#20

Wow. Abundance, huh? Middle classers sound more like an alien species every year.
For a chunk of the population that has been growing (uncounted, since we no longer have a means of counting them), reality is about surviving in an era of scarcity. We have a chunk of the population that has no incomes, no means of providing for themselves. Our better off, those with jobs, work harder for less to make products to be sold in the more successful countries, maximizing the profits of US corporations, until it's their turn to be dumped.

We actually do have abundance in one respect -- We now have a huge surplus of job-ready people who are absolutely desperate for any job at any wage, who would be grateful to do your job for half of what you are paid. There's nothing to fall back on.


#21

Another sufferer of boomerphobia. Would it help to assure you that the entire "boomer" thing is merely a media invention? Those of this generation are as deeply divided and pitted against each other as any other generation. It's hard to learn the difference between media myth and reality, but is worth the (ongoing) effort. Of course, the middle class masses still laugh at those Boomer hippies who rejected the Reagan/Clinton agenda, and have been doing all they can that is consistent with their values -- advocating for/working in the homeless shelters, food banks, street outreach, etc., trying to save the lives of fellow humans. It's no way to get rich. It's just the right thing to do.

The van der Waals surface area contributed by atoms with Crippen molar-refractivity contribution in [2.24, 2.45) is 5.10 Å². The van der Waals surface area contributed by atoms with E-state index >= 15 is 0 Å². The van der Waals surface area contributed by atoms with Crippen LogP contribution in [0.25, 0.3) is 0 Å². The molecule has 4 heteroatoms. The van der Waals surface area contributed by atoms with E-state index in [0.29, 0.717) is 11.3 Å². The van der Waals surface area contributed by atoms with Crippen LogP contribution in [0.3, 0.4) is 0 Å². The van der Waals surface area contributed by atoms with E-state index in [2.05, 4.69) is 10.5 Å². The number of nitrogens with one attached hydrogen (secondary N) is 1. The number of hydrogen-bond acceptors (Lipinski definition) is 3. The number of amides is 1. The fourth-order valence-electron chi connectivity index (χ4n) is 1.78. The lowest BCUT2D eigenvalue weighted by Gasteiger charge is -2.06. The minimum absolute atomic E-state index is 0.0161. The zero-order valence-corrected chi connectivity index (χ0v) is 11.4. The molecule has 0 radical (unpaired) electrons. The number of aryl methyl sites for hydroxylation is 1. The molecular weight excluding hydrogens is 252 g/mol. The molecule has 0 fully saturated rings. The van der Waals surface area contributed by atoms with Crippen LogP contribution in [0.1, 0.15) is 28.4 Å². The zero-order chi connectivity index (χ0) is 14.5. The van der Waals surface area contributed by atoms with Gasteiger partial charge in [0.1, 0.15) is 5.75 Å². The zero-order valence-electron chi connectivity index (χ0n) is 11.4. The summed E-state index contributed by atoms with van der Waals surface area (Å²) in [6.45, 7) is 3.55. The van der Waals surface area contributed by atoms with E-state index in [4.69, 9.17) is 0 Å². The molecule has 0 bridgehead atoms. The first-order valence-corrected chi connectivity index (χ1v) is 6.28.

Now then, what do you know about Nader, of all people, considering that there has been little about him (much less, about his current ideas) in media, and why are your feathers so ruffled? Nader took the lead in launching the consumer advocacy organizations that have, tragically, been the only means of (any measure of) restraint on corporate powers in decades.


#22

Learn to overlook it. Seriously. We're stuck with it -- that's how media itself is primarily funded. It doesn't mean you are required to pay any attention to it (unless it''s as intrusive as pop-ups, have are actually counter-producvtive,.since people get very annoyed at the products being pushed).


#23

A fun bit of trivia for today's liberals: Did you know that what came to be called AFDC was actually first included in FDR's Social Security Act -- the New Deal? Bill Clinton got rid of that, and began dismantling Social Security by targeting the disabled. Liberals said, "Cool!" and began waving the banner of middle class elitism. Just this year, Democrats agreed to virtually end food stamps to the elderly poor and the disabled. Liberals responded with... well, I'm sure they'll get a round to it, when they have time.


#26

Regardless of the truth in your comment, it fails to address the underlying premise in Ralph's article, that is, the wish to survive this 'transient anomaly' in something of a meaningful way and in a reasonably healthy condition.


#27

" my very astute and intelligent and historically accurate and psychologically powerful comments..." Pretty sold on yourself. You ARE a baby boomer, no doubt - the worst kind.


#29

"The only difference between the democrats and the republicans are the names. Both are corrupt to the eyeballs."

First intelligent thing you've said on this "comment" section......